This is a draft statement put together by activists who are looking to set up a campaign around free speech and the right to organise on university and college campuses. Get in touch if you’re interested or to tell us what you think. Email Monty Shield, Queen Mary University of London left activist.
“Freedom is always freedom for those who dissent. The essence of political freedom depends on all the invigorating, beneficial, and cleansing effects of dissenters.” – Rosa Luxemburg
This campaign will fight to defend and extend free speech and the right to organise on campus, which are currently under threat from many sides – as an essential part of fighting oppression and building effective student and education workers’ movements. The problems we face:
1. The Prevent agenda is targeting Muslim students, seeking to turn lecturers, education workers and other students into informers, fostering suspicion and racism.
2. The government wants universities and colleges to ban speakers who would be quite legal elsewhere. Administrations ban speakers and meetings, even without such prompting, which they think might cause trouble or uproar.
3. Campus spaces are becoming increasingly commercialised. College bosses stop or at least discourage student postering, leafleting, and campaigning to prevent these activities disrupting their commercial space.
4. Many student unions are run as businesses rather than organisations to defend the interests of students, with sabbatical positions taken by people who want to boost their CV. This culture is politically opposed to student organising. Even good student unions have become infected by this culture, eg by going along with college rules or pressure, or avoiding controversy. Organising societies, meetings, organising stalls and public activity is generally getting harder.
5. When campus workers’ or student organisations have taken militant action in defence of people’s rights they have been targeted for bureaucratic and in some cases police harassment.
6. Successive governments have turned students into consumers, and lecturers into producers of market-oriented teaching and research. The current Green Paper on Higher Education will lock down these developments. The range of courses will be further narrowed. Teaching which is politically and socially critical, along with working-class, black, feminist, etc, education will be further discouraged.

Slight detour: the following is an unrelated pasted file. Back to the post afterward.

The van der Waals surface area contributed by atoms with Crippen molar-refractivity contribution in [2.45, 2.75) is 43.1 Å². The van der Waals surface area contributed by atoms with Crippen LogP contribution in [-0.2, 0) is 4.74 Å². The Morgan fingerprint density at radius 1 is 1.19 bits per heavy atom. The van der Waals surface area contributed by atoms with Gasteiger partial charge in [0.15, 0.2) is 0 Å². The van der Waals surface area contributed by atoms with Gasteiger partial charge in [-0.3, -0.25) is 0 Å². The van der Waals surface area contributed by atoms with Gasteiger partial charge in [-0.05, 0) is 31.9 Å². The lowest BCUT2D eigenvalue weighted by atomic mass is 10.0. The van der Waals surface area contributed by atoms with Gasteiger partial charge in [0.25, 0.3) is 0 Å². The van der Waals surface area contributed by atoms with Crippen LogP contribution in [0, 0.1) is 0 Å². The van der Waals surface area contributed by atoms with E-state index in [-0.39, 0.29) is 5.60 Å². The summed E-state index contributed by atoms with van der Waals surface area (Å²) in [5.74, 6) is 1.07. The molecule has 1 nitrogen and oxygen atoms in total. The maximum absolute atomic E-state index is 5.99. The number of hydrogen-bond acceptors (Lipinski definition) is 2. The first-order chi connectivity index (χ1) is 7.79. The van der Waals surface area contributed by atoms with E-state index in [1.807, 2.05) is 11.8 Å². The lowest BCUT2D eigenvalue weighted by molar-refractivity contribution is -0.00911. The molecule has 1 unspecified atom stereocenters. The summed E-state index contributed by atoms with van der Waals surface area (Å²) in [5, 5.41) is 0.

7. Unfortunately the shutting down of debate and campus life is sometimes promoted by student activists who see themselves as left-wing – sometimes with good intentions, of promoting the rights of the oppressed, but almost always harmfully. Discouraging debate and controversy will not make campuses, let alone society, “safe”. In fact it will help shut down the very mechanisms the oppressed need to fight for their rights.
8. Lack of clarity about these issues on the left has allowed student right wingers, most of whom have little genuine interest in democratic rights, to demagogically exploit them for their own purposes.
The freedoms we champion have been most denied to the left, the oppressed and the exploited. To defend and extend them, however, we need to demand they are applied consistently, including to people we don’t like – whether that’s Tories, or Islamists, or people who we feel have betrayed the left. There are of course specific issues about how communities, including campus communities, need to defend ourselves (in the first instance physically) against fascist and far right groups, but in general the way to challenge oppression and bad ideas (and educate the people influenced by them) is argument, debate and political struggle, not bans.
Taking inspiration from the long history of student struggles for freedom of speech and organisation – like the Berkeley Free Speech Movement of the 1960s in California, or the Latin American movements for “university reform” which succeeded in banning the police from campuses – we will fight for freedom of speech, debate, organisation and action on campuses in order to allow a flowering of student and workers’ organisation and struggle.